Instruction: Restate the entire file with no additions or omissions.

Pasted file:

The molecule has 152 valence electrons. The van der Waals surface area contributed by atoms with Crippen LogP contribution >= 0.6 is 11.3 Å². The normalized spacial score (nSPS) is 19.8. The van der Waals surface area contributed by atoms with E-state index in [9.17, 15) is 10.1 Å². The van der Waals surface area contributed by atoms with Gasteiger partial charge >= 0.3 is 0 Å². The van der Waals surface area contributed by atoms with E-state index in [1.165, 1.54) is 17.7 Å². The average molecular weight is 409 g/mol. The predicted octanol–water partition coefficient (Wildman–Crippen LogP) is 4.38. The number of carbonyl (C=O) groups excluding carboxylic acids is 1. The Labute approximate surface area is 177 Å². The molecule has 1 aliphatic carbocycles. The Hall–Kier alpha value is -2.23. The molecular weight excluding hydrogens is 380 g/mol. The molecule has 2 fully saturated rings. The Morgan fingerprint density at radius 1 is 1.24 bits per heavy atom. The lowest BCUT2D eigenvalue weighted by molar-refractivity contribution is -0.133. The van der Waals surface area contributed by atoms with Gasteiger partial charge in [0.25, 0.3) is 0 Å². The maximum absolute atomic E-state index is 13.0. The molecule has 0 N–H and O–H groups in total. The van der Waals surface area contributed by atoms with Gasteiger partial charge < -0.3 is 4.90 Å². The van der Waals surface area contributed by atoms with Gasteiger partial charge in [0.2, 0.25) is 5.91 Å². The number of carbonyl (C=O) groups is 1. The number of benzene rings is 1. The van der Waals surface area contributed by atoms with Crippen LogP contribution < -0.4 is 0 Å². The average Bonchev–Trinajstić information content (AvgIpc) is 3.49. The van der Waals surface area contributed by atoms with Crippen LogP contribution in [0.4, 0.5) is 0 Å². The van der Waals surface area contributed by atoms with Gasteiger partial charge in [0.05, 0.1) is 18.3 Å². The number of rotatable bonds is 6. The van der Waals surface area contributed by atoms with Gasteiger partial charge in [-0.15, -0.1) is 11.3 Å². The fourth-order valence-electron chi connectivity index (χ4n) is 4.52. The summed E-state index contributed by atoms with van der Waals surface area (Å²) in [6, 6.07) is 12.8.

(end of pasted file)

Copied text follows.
The molecule has 152 valence electrons. The van der Waals surface area contributed by atoms with Crippen LogP contribution >= 0.6 is 11.3 Å². The normalized spacial score (nSPS) is 19.8. The van der Waals surface area contributed by atoms with E-state index in [9.17, 15) is 10.1 Å². The van der Waals surface area contributed by atoms with Gasteiger partial charge >= 0.3 is 0 Å². The van der Waals surface area contributed by atoms with E-state index in [1.165, 1.54) is 17.7 Å². The average molecular weight is 409 g/mol. The predicted octanol–water partition coefficient (Wildman–Crippen LogP) is 4.38. The number of carbonyl (C=O) groups excluding carboxylic acids is 1. The Labute approximate surface area is 177 Å². The molecule has 1 aliphatic carbocycles. The Hall–Kier alpha value is -2.23. The molecular weight excluding hydrogens is 380 g/mol. The molecule has 2 fully saturated rings. The Morgan fingerprint density at radius 1 is 1.24 bits per heavy atom. The lowest BCUT2D eigenvalue weighted by molar-refractivity contribution is -0.133. The van der Waals surface area contributed by atoms with Gasteiger partial charge in [0.25, 0.3) is 0 Å². The maximum absolute atomic E-state index is 13.0. The molecule has 0 N–H and O–H groups in total. The van der Waals surface area contributed by atoms with Gasteiger partial charge < -0.3 is 4.90 Å². The van der Waals surface area contributed by atoms with Gasteiger partial charge in [0.2, 0.25) is 5.91 Å². The number of carbonyl (C=O) groups is 1. The number of benzene rings is 1. The van der Waals surface area contributed by atoms with Crippen LogP contribution < -0.4 is 0 Å². The average Bonchev–Trinajstić information content (AvgIpc) is 3.49. The van der Waals surface area contributed by atoms with Crippen LogP contribution in [0.4, 0.5) is 0 Å². The van der Waals surface area contributed by atoms with Gasteiger partial charge in [0.05, 0.1) is 18.3 Å². The number of rotatable bonds is 6. The van der Waals surface area contributed by atoms with Gasteiger partial charge in [-0.15, -0.1) is 11.3 Å². The fourth-order valence-electron chi connectivity index (χ4n) is 4.52. The summed E-state index contributed by atoms with van der Waals surface area (Å²) in [6, 6.07) is 12.8.